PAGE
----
Cengiz Khan (c. 1155 - 1227), regarded as one of the greatest military leaders produced by the world, conquered much of China and Central Asia. India escaped his fury although he came up to the Indus. This Mongolian conqueror was a Shamaist by faith. Timur (1336 - 1405), a Turko- Mongol and one of the flagitious characters known to history, was descended on his mother's side from Cenghiz Khan. His invasion of India, during the declining days of the Tughlaq dynasty is a story of butchery, loot and destruction. During the sack of Delhi he massacred 100, 000 Hindu prisoners. Mahmud of Gahzni, called the "Sword of Islam", led seventeen infamous expeditions to India (1000 - 1027). A perfervid iconoclast, he destroyed numerous temples, including the shrine of Somanatha, and enriched his Afghan capital with the loot brought from India. Malik Kafur, during the reign of Alauddin Khilji, started his Southern adventure in 1307. He went up to Ramesvaram and created havoc, wherever his expedition took him. He returned to Delhi in 1311 with immense booty.
Sthala Puranas are dealt with later in this part. They are essentially histories of places, especially those noted for temples. (They may be called "local Puranas").
"Tazhambu" in Tamil, Ketaki in Sanskrit.
Acyutaraya ruled the Vijayanagara empire between 1530 and 1542.
Krsnadevaraya (1509 - 30 ) was the greatest of the Vijayanagara rulers.
For Tyagara see notes appended to Chapter 1, Part Six.
" Lord of Snakes".
Kandasvami ( Skandasvami) is Subrahmanya.
Sri Somadevasarma passed away in 1973.
See a later paragraph to resolve any apparent contradiction.
For Caitanya, see Notes, Chapter 8, Part Thirteen. Both Nimbarka (13th century) and Vallabhacarya (1479-1531) were Telugu Brahmins. The former settled in Mathura; the later was born in Varanasi.
Tamils know Skanda or Subrahmanya as Muruga or Kanda.
See Chapter 15 of this Part.
Explained later in this discourse.
In Hindi the novel is called "upanyas".
It must be some forty years since Paramaguru made this observation.
Temple of the goddess Draupadi.
Ekaiva murtirbibhide tridha sa
Visnorharastasya Harih kadacid -
- Kumarasambhavam, 7. 44
"Know that the Thirukkural, the four Vedas, the Tevaram, the words of Agastya and Tirukovaiyar, the Tiruvacakam, and the Tirumantiram : teach the One Truth ".
This line occurs in Alexander Pope's "The Universal Prayer ".
Father of all ! in ev'ry age,
In ev'ry clime adored,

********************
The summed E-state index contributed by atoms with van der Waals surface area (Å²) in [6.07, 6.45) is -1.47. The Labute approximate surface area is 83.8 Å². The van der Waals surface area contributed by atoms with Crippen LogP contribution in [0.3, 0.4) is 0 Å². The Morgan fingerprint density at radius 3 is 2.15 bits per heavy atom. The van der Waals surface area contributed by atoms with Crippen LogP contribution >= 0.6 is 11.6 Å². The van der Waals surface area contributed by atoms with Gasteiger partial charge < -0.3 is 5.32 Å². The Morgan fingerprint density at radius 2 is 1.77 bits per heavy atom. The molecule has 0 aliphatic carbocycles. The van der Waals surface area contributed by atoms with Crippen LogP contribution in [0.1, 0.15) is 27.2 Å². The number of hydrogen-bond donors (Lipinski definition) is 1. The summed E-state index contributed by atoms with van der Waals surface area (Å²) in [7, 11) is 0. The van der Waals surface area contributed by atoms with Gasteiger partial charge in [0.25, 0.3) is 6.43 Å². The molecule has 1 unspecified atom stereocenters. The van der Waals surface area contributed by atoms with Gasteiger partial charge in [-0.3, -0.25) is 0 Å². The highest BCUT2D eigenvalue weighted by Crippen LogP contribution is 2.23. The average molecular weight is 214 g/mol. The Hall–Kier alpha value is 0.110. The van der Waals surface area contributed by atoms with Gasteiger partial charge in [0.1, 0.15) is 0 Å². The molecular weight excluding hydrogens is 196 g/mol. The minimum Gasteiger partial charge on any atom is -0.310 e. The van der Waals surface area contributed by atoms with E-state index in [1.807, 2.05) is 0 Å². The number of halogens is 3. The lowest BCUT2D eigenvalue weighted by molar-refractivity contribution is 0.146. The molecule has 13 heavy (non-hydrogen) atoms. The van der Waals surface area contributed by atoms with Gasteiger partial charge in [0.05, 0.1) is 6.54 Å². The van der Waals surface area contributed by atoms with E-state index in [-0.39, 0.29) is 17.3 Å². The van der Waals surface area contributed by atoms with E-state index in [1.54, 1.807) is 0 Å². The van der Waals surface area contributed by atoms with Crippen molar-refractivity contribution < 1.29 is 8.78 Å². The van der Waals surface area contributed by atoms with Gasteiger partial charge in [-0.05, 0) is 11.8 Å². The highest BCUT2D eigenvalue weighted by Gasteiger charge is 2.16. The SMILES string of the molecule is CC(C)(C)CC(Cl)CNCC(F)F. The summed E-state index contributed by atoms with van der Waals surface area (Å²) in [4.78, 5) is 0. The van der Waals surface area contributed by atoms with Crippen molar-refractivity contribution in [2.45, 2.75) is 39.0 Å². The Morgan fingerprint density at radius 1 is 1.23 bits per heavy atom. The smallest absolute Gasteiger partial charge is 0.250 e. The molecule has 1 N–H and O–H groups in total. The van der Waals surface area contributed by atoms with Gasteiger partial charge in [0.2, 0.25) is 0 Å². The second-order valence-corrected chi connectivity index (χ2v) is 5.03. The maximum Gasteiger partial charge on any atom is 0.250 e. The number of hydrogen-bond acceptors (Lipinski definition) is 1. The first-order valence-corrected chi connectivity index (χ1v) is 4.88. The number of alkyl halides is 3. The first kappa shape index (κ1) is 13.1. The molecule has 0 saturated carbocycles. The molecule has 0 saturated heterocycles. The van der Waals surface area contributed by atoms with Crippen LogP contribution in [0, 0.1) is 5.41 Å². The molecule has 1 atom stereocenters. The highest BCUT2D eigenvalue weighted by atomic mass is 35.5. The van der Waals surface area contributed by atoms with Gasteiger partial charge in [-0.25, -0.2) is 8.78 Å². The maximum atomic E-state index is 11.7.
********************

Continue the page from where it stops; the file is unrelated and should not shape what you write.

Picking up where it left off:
By saint, by savage, and by sage,
Jehovah, Jove or Lord !
Suta was a disciple of Vyasa. (Sutas were a half caste and were generally charioteers or actors. )
Naimisaranya, on the banks of the Gomati river, was the hermitage of Saunaka and other sages.
Not perhaps a correct expression for "macerated cowdung. "
Designs drawn on the floor with dry or wet rice powder. Kolam is considered auspicious and is a ritual requirement. The word means "form" or "shape", "beauty", "ornament", "dress".
See notes appended to Chapter 1, Part Three.
Na buddhibhedam janayed ajnanam karmasanginam
Josayet sarva-karmani vidvan yuktah samacaran.
- Bhagavatgita 3. 26
This "sacred hill of the eagles " is in Cengalpattu district, Tamil Nadu.
Taippusam is a festival in honour of Subrahmanya and also Siva in certain places. It is celebrated in January- February. See Chapter 13, Part Six, for how "Tai" and "Pusam" are derived.
"Ksetra-mahatmyam " means glory or greatness or exalted position of a sacred place.
The places mentioned in this para (as also in the previous one) are in Tamil Nadu.
The place associated with the sacred hoof.
Minaksi is Parvati and Sundaresvara is Siva. The two are deities of the famous Madurai temple.
Also known as Mayiladuturai.
The Tamil place names in this story are significant. For instance, "Tirumananjeri " suggests the place where the wedding (of Siva and Parvati) was held, "Kurumulaippali" the place where the palika grains germinated.
Supporters of the Aryan-Dravidian theory - particularly politicians among them - claim that all brahmins, including those in the South are Aryans.
One who liberates the sinner; one who raises up the fallen.
Rama, the liberator; Rama who takes the devotee across from wordly existence or samsara.
The great temples of Brhadisvara, called Periya Koyil in Tamil.
See notes, Chapter 8, Part Five.